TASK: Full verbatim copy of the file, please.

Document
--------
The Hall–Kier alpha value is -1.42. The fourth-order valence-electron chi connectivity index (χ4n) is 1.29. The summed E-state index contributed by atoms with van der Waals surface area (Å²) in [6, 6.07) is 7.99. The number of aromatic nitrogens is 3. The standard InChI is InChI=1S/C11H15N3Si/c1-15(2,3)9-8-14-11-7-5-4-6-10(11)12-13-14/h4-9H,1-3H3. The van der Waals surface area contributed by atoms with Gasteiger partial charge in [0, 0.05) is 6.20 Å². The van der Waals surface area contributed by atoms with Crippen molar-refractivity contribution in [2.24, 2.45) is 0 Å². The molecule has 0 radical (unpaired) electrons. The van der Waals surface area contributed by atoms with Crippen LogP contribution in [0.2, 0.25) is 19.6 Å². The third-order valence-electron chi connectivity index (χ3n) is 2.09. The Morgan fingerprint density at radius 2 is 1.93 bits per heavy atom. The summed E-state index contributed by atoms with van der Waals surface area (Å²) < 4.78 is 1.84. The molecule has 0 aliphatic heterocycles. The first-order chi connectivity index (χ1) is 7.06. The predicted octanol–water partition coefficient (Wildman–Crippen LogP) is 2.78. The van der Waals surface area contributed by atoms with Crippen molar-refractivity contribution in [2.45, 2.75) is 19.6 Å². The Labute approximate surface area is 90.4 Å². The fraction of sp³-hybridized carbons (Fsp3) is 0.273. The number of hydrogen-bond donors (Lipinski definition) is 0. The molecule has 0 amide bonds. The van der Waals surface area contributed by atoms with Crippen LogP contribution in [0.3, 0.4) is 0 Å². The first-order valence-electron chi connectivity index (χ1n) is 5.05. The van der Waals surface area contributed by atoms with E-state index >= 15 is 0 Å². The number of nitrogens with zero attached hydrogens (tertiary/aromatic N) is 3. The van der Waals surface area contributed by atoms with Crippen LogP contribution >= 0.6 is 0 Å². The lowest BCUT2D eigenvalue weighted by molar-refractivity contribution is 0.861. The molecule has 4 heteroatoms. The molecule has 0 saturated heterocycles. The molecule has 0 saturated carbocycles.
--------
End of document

The Hall–Kier alpha value is -1.42. The fourth-order valence-electron chi connectivity index (χ4n) is 1.29. The summed E-state index contributed by atoms with van der Waals surface area (Å²) in [6, 6.07) is 7.99. The number of aromatic nitrogens is 3. The standard InChI is InChI=1S/C11H15N3Si/c1-15(2,3)9-8-14-11-7-5-4-6-10(11)12-13-14/h4-9H,1-3H3. The van der Waals surface area contributed by atoms with Gasteiger partial charge in [0, 0.05) is 6.20 Å². The van der Waals surface area contributed by atoms with Crippen molar-refractivity contribution in [2.24, 2.45) is 0 Å². The molecule has 0 radical (unpaired) electrons. The van der Waals surface area contributed by atoms with Crippen LogP contribution in [0.2, 0.25) is 19.6 Å². The third-order valence-electron chi connectivity index (χ3n) is 2.09. The Morgan fingerprint density at radius 2 is 1.93 bits per heavy atom. The summed E-state index contributed by atoms with van der Waals surface area (Å²) < 4.78 is 1.84. The molecule has 0 aliphatic heterocycles. The first-order chi connectivity index (χ1) is 7.06. The predicted octanol–water partition coefficient (Wildman–Crippen LogP) is 2.78. The van der Waals surface area contributed by atoms with Crippen molar-refractivity contribution in [2.45, 2.75) is 19.6 Å². The Labute approximate surface area is 90.4 Å². The fraction of sp³-hybridized carbons (Fsp3) is 0.273. The number of hydrogen-bond donors (Lipinski definition) is 0. The molecule has 0 amide bonds. The van der Waals surface area contributed by atoms with Crippen LogP contribution in [0.3, 0.4) is 0 Å². The first-order valence-electron chi connectivity index (χ1n) is 5.05. The van der Waals surface area contributed by atoms with E-state index >= 15 is 0 Å². The number of nitrogens with zero attached hydrogens (tertiary/aromatic N) is 3. The van der Waals surface area contributed by atoms with Crippen LogP contribution >= 0.6 is 0 Å². The lowest BCUT2D eigenvalue weighted by molar-refractivity contribution is 0.861. The molecule has 4 heteroatoms. The molecule has 0 saturated heterocycles. The molecule has 0 saturated carbocycles.